Remembering the World’s First Computer Programmer on International Women’s Day
In 1843, Ada Lovelace wrote a set of extensive notes explaining Charles Babbage’s Analytical Engine, and included a section widely regarded as the first published algorithm intended to be carried out by a computing machine. In other words, she was the world’s first computer programmer.
It was an early example of how diversity can lead to better decisions and better outcomes. Lovelace, who was the daughter of the poet Lord Byron, saw something in computing machines that Babbage did not. While Babbage saw the potential for mathematical calculations, Lovelace saw much more: the potential for manipulating other symbols, including letters or musical notes.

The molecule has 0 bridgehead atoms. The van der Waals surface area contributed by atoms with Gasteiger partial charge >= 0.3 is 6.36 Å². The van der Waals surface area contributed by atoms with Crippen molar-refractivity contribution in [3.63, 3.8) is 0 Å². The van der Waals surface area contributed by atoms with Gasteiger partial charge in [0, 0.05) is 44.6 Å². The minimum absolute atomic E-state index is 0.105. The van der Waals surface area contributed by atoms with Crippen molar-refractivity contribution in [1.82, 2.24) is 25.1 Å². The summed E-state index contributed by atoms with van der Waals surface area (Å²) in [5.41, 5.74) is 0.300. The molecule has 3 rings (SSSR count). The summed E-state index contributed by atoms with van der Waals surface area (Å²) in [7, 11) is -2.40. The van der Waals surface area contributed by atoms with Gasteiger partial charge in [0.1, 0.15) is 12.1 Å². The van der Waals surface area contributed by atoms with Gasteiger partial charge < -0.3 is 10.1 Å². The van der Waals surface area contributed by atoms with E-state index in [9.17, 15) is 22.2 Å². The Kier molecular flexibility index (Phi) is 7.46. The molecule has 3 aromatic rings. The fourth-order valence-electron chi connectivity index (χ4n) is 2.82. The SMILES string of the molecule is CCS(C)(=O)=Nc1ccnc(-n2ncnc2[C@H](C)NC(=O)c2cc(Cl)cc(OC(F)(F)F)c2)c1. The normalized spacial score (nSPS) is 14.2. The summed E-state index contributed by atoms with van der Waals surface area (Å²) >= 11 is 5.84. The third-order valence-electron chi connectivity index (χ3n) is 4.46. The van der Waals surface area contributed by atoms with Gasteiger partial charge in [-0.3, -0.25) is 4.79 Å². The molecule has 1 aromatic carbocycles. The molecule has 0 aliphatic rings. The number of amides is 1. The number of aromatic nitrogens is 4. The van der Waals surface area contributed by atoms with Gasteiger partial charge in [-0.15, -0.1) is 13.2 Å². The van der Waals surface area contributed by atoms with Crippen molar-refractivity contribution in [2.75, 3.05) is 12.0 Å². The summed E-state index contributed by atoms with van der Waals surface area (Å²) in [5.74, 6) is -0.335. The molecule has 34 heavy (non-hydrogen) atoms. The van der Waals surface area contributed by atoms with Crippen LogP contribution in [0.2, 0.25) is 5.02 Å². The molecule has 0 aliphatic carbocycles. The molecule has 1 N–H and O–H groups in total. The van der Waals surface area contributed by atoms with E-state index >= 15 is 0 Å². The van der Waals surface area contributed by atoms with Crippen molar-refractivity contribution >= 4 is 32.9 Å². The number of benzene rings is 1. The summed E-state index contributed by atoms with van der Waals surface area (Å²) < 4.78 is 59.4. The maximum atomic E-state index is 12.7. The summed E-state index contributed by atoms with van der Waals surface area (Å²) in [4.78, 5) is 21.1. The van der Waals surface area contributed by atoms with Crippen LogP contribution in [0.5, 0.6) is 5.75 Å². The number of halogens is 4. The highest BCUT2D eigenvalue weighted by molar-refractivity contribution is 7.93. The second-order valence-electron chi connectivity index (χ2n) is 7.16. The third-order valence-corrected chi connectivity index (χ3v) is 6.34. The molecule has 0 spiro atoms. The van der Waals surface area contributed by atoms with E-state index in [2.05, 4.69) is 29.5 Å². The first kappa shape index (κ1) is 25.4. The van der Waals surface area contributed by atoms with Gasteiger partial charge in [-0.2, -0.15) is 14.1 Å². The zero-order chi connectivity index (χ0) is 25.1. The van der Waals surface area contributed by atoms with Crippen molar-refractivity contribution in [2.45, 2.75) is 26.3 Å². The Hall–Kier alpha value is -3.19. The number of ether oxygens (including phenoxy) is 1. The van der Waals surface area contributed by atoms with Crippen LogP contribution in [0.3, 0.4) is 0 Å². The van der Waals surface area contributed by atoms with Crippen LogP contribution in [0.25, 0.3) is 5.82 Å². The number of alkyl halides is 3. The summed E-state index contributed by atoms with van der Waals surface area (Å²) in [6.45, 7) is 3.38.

On International Women’s Day, we at Cybera celebrate women’s contributions to the development of technology, and we recognize the value of diversity in the workforce.
In today’s SC Magazine article, Cybera’s Bethany Allee and other women in the security industry reflect on the strides women have made and what has to come next.
Read the full story here: International Women’s Day: A nod to women in security